The Bering Sea is an important crab fishery, with several species represented. Crab fishing is dangerous work because of frequently rough seas, icing on the ship’s superstructure, and dense pack ice (Figure 5). This past winter, the population of lucrative snow crabs was down substantially. This decline in crabs appears to be related to low sea ice extent during the 2018 and 2019 winters. Snow crabs prefer cold bottom water that protects the young from predators. The cold-water pool on the Bering Sea floor is caused by winter ice formation where dense, cold, and salty water sinks as the ice grows. However, in 2018 and 2019 there was very little ice. This opened young crabs to more predation, and far fewer survived to maturity.
After the record low minimum Antarctic sea ice extent at the end of February and the strong heat wave that followed in mid-March, conditions in the Southern Ocean have calmed down. Ice extent remains low for this time of year below the interdecile range, but is above 2017, 2018, and 2019, as well as 1980. Extent remained below average in the Weddell, eastern Ross, and western Amundsen-Bellingshausen regions, but near average around the rest of the continent (Figure 6). Through April, ice extent increases in all regions around the continent, but with relatively slower growth in the Amundsen-Bellingshausen Seas.
First Multidisciplinary Drifting Observatory for the Study of Arctic Climate science team meeting
The Multidisciplinary Drifting Observatory for the Study of Arctic Climate (MOSAiC) expedition took place during 2019 and 2020 when the German icebreaker, Polarstern, was frozen into the ice and drifted across the Arctic for nearly a year. During the year, numerous observations were taken of the atmosphere, ocean, sea ice, and biogeochemistry. The scientific analysis is ongoing, and exciting results are starting to be reported.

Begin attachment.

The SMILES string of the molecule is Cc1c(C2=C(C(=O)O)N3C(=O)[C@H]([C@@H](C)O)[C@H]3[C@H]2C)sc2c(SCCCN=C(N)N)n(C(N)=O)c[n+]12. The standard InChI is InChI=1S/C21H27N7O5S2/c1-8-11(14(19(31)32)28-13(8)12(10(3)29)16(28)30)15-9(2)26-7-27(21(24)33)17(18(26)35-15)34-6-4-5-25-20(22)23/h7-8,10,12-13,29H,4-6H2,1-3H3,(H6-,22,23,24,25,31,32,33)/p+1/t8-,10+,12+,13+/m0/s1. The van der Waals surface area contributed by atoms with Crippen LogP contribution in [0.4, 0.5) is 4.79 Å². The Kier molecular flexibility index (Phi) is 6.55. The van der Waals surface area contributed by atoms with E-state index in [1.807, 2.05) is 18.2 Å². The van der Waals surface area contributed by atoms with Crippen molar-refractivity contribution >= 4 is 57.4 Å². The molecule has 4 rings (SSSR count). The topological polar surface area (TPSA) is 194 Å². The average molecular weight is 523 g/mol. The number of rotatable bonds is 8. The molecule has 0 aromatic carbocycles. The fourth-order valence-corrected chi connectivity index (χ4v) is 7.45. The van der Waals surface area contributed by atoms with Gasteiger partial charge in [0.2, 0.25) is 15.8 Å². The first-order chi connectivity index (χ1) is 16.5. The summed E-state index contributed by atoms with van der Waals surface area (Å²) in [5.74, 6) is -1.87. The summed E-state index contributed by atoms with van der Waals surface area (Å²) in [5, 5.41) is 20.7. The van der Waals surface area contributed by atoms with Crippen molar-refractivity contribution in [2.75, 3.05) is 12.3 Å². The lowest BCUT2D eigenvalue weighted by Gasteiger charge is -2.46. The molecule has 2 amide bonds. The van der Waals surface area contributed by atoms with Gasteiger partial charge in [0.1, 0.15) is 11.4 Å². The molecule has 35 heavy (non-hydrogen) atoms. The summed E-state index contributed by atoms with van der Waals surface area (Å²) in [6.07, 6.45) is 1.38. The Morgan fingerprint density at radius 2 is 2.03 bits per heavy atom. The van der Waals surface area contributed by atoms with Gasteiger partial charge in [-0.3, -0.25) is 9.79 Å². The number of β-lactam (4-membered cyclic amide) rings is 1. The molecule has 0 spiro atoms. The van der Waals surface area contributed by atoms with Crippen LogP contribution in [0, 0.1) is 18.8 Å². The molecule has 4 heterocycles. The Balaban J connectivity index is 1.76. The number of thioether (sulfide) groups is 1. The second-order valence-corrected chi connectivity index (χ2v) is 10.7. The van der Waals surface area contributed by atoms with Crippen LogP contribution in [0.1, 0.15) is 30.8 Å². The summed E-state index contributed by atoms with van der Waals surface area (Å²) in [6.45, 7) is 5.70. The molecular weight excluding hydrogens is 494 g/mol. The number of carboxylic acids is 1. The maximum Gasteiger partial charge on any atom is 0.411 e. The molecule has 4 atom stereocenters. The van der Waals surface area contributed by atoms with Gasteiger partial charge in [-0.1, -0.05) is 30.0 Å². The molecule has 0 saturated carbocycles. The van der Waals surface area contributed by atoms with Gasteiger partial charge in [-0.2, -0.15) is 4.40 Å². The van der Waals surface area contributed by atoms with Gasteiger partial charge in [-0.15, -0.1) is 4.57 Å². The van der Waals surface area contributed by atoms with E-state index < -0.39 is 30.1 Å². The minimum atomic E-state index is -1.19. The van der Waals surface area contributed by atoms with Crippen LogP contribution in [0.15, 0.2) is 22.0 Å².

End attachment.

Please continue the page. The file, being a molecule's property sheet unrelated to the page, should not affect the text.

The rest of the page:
The first in-person MOSAiC science conference was held at the end of April in Potsdam, Germany (Figure 7). This was the first chance to present findings from the year-long expedition and pave the way for future analysis and collaboration. Science teams from each discipline (atmosphere, ocean, sea ice, snow, remote sensing, ecosystem, biogeochemistry) discussed initial research results. Key to the success of MOSAiC is the strong interdisciplinary collaboration of the projects needed to provide a holistic understanding of Arctic Ocean changes and their impacts. NSIDC scientist Julienne Stroeve presented on the impacts of a rain-on-snow event in mid-September and the potential impact this would have on satellite retrievals of sea ice concentration, snow depth, and ice thickness. In January 2023, all MOSAiC data collected will be made available to the wider science community.
It is with sadness that we note the passing of one of the world’s pre-eminent polar scientists, David Barber, of the University of Manitoba, who died on April 15, 2022. He was a force in Canadian science, leading several large projects that increased understanding of sea ice and the Arctic.
Bernton, H., and L. Holmes. 2022. A crab boat’s quest for snow crab in a Bering Sea upended by climate change. The Seattle Times. https://pulitzercenter.org/stories/crab-boats-quest-snow-crab-bering-sea-upended-climate-change
Rascoe, A. 2022. Snow crabs in the Bering Sea have been hard to find — partially due to climate change. National Public Radio. https://www.npr.org/2022/04/10/1091927681/snow-crabs-in-the-bering-sea-have-been-hard-to-find-partially-due-to-climate-cha.
Thoman, Jr., R. L., U .S. Bhatt, P. A. Bieniek, B. R. Brettschneider, M. Brubaker, S. L. Danielson, Z. Labe, R. Lader, W. N. Meier, G. Sheffield, and J. E. Walsh. 2020. The record low Bering Sea ice extent in 2018: Context, impacts, and an assessment of the role of anthropogenic climate change. Bulletin of the American Meteorological Society. doi:10.1175/BAMS-D-19-0175.1.
University of Manitoba. 2022. Mourning the loss of visionary Arctic researcher, Dr. David Barber. UM Today News. https://news.umanitoba.ca/mourning-the-loss-of-visionary-arctic-researcher-dr-david-barber/.
Sea ice age data sets from the NSIDC DAAC: Quicklook Arctic Weekly EASE-Grid Sea Ice Age, Version 1 and EASE-Grid Sea Ice Age, Version 4.